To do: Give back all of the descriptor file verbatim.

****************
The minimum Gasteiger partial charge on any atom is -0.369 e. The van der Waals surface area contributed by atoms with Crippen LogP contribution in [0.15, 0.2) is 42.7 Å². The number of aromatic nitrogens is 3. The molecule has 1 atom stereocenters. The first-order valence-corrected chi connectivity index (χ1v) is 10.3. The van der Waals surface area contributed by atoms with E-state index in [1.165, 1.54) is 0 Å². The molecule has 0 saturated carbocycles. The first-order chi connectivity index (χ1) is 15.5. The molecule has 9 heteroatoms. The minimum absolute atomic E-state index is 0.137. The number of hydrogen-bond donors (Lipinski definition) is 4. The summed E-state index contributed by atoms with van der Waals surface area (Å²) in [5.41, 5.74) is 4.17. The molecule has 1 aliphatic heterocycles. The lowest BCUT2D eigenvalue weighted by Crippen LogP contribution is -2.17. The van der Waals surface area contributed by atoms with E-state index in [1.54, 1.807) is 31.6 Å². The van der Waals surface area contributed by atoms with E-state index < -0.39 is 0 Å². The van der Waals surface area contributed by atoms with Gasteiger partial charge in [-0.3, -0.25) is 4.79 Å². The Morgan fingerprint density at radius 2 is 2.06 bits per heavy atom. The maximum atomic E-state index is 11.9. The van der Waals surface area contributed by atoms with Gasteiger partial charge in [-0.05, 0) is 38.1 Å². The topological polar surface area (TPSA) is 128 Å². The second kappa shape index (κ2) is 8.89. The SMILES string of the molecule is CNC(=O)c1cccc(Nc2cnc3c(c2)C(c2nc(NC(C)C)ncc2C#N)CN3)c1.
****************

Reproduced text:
The minimum Gasteiger partial charge on any atom is -0.369 e. The van der Waals surface area contributed by atoms with Crippen LogP contribution in [0.15, 0.2) is 42.7 Å². The number of aromatic nitrogens is 3. The molecule has 1 atom stereocenters. The first-order valence-corrected chi connectivity index (χ1v) is 10.3. The van der Waals surface area contributed by atoms with E-state index in [1.165, 1.54) is 0 Å². The molecule has 0 saturated carbocycles. The first-order chi connectivity index (χ1) is 15.5. The molecule has 9 heteroatoms. The minimum absolute atomic E-state index is 0.137. The number of hydrogen-bond donors (Lipinski definition) is 4. The summed E-state index contributed by atoms with van der Waals surface area (Å²) in [5.41, 5.74) is 4.17. The molecule has 1 aliphatic heterocycles. The lowest BCUT2D eigenvalue weighted by Crippen LogP contribution is -2.17. The van der Waals surface area contributed by atoms with E-state index in [1.54, 1.807) is 31.6 Å². The van der Waals surface area contributed by atoms with E-state index < -0.39 is 0 Å². The van der Waals surface area contributed by atoms with Gasteiger partial charge in [-0.3, -0.25) is 4.79 Å². The Morgan fingerprint density at radius 2 is 2.06 bits per heavy atom. The maximum atomic E-state index is 11.9. The van der Waals surface area contributed by atoms with Gasteiger partial charge in [-0.05, 0) is 38.1 Å². The topological polar surface area (TPSA) is 128 Å². The second kappa shape index (κ2) is 8.89. The SMILES string of the molecule is CNC(=O)c1cccc(Nc2cnc3c(c2)C(c2nc(NC(C)C)ncc2C#N)CN3)c1.